Limiting novel coronavirus spread via coughs
doi:10.1038/nindia.2021.4 Published online 11 January 2021
Airborne respiratory droplets spread the novel coronavirus. Such a spread, however, does not depend on the intensity of coughing.
A mathematical model, developed by researchers from the Indian Institute of Technology in Mumbai shows that a cough cloud slowly traps ambient air as it spreads out after ejection from the mouth of an infected person1.
With time, the droplet concentration inside the cloud reduces significantly. Since the virus requires liquid droplets to survive, the possibility of its spread declines, the researchers explain.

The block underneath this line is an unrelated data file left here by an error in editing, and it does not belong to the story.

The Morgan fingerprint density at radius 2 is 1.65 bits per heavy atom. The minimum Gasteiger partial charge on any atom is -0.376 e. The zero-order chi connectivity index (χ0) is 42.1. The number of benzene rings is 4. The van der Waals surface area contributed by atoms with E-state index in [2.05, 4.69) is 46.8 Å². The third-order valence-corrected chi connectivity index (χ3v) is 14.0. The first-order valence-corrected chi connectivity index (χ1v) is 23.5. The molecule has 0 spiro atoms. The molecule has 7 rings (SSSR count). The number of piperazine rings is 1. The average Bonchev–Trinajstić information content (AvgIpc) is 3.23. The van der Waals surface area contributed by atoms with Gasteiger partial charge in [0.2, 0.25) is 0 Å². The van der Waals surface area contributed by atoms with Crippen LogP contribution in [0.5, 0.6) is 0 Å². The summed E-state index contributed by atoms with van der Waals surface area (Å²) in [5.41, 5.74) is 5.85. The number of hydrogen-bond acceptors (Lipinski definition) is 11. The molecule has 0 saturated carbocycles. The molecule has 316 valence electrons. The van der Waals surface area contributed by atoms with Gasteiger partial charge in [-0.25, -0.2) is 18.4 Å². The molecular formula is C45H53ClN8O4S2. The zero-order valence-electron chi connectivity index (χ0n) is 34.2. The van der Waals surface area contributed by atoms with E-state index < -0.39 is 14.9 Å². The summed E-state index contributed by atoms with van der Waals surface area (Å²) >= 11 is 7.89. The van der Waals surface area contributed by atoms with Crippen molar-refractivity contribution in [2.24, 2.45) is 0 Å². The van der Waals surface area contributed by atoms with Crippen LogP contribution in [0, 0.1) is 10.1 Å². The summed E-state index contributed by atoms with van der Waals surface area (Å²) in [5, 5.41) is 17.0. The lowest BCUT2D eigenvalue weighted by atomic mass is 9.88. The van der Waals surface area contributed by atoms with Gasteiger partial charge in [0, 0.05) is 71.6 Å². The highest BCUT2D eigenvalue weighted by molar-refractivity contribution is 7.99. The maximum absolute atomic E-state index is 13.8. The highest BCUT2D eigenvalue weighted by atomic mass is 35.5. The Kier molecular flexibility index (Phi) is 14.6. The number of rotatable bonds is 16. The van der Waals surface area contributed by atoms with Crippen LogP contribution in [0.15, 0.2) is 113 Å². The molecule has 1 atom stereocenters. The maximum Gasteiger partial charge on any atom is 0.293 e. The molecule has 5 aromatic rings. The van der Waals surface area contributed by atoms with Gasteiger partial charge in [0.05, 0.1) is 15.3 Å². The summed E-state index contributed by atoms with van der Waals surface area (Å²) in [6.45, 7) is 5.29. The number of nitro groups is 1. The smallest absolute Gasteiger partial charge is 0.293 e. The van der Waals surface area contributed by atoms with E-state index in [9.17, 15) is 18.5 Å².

The findings of this research will help devise ways to reduce the chances of infection in a closed space, they say.
The IIT scientists used the mathematical model to study a cough cloud’s spread through most air in an enclosed space without any airflow.
They found that the front of the cough cloud covers the first two metres of its total distance from the source within two seconds of being ejected. Hence, the cloud has the maximum probability of spreading the viral liquid immediately after release.
The analysis suggests that the first five to eight seconds after the commencement of the cough event are crucial for suspending the exhaled droplets in air, and the infected air volume without a mask is around 23 times more than that exhaled during normal coughing.
A mask drastically reduces this volume, considerably cutting down the risk of spreading the infection to other persons in a room. N95 masks, the researchers say, perform much better than surgical masks, decreasing it by as much as 23 times.
1. Agrawal, A. et al. Reducing chances of COVID-19 infection by a cough cloud in a closed space. Phys. Fluids. 32, 101704 (2020)